The Commission conducted an independent review and concluded that petitioners' explanations were not borne out by the record. It was undisputed that the trade data on which petitioners purportedly relied were not available early in the freshening period, when fully half of the charged trades occurred. Furthermore, although there were relatively few traders in the wheat pit on the final two trading days at issue, there were as many as 41 traders in the pit early in the delivery cycle, when more than half of the charged trades occurred. Pet. App. 18c-23c. Because those facts contradicted the ALJ's credibility findings, the Commission concluded that deference to the ALJ's credibility assessment was unwarranted and thus reviewed de novo the inferences to be drawn from the record. Id. at 23c.2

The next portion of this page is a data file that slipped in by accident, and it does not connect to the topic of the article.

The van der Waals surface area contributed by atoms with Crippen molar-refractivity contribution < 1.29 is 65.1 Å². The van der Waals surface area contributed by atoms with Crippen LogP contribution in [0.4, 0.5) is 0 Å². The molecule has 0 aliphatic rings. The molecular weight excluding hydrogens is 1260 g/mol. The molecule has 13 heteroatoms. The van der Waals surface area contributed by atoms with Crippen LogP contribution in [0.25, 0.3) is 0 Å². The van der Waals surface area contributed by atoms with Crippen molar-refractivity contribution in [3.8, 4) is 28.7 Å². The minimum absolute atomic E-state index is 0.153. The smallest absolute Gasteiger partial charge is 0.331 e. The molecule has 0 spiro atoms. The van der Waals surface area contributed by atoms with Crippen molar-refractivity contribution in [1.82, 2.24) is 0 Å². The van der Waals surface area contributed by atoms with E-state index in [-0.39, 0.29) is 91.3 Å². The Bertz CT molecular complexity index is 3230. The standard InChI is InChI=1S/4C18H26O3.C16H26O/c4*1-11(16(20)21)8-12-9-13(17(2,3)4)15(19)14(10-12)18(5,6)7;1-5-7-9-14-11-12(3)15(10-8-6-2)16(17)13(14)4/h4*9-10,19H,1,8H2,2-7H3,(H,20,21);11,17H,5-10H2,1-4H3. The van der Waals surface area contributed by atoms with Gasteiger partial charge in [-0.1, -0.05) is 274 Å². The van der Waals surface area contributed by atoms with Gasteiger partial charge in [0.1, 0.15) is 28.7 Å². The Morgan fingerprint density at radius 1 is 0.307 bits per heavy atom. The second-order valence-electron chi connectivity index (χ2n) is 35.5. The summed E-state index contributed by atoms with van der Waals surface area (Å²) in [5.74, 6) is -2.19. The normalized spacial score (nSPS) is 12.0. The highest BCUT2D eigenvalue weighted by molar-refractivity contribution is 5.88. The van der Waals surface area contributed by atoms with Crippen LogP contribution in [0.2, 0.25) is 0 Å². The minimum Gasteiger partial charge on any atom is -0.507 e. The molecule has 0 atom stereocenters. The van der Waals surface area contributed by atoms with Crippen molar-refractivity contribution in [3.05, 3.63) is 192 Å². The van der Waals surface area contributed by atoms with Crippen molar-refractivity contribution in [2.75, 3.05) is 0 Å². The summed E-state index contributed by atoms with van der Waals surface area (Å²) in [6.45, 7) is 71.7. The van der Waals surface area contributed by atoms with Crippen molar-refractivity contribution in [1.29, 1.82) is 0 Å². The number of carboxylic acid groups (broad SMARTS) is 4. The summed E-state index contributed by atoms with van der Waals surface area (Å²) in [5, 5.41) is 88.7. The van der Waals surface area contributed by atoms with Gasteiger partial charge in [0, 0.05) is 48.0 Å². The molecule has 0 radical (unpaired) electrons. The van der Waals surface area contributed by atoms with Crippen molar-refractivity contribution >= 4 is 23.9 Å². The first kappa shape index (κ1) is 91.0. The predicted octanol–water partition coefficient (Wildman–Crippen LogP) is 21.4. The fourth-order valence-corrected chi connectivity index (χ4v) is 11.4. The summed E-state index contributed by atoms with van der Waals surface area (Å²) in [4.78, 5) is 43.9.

Consistent with its precedent, the Commission recognized that the difficulty of establishing illegal trading through direct evidence means that circumstantial evidence, particularly inferences drawn from trading data and patterns, must often be used to prove trade practice violations. Accordingly, the Commission began its own analysis of the record evidence with the common characteristics of the challenged trades: in each of the trade sequences, petitioners in combination were able to sell and repurchase a large volume of wheat spreads in equal quantities at the same price differential, without suffering a loss, realizing a profit, or changing their net positions. The Commission concluded that "[t]he interrelationship of these trades, illustrated by precise and symmetrical configurations, the exclusivity of trading among the four [petitioners], and the absence of profit or loss incurred, compels the conclusion that the trades were prearranged by [petitioners]." Pet. App. 23c. The Commission observed that the symmetry and precision of the challenged trades, which were characteristics not normally found in competitively executive transactions, stood in marked contrast to the characteristics of at least one petitioner's freshening trades that did not involve the other petitioners. Id. at 14c-16c.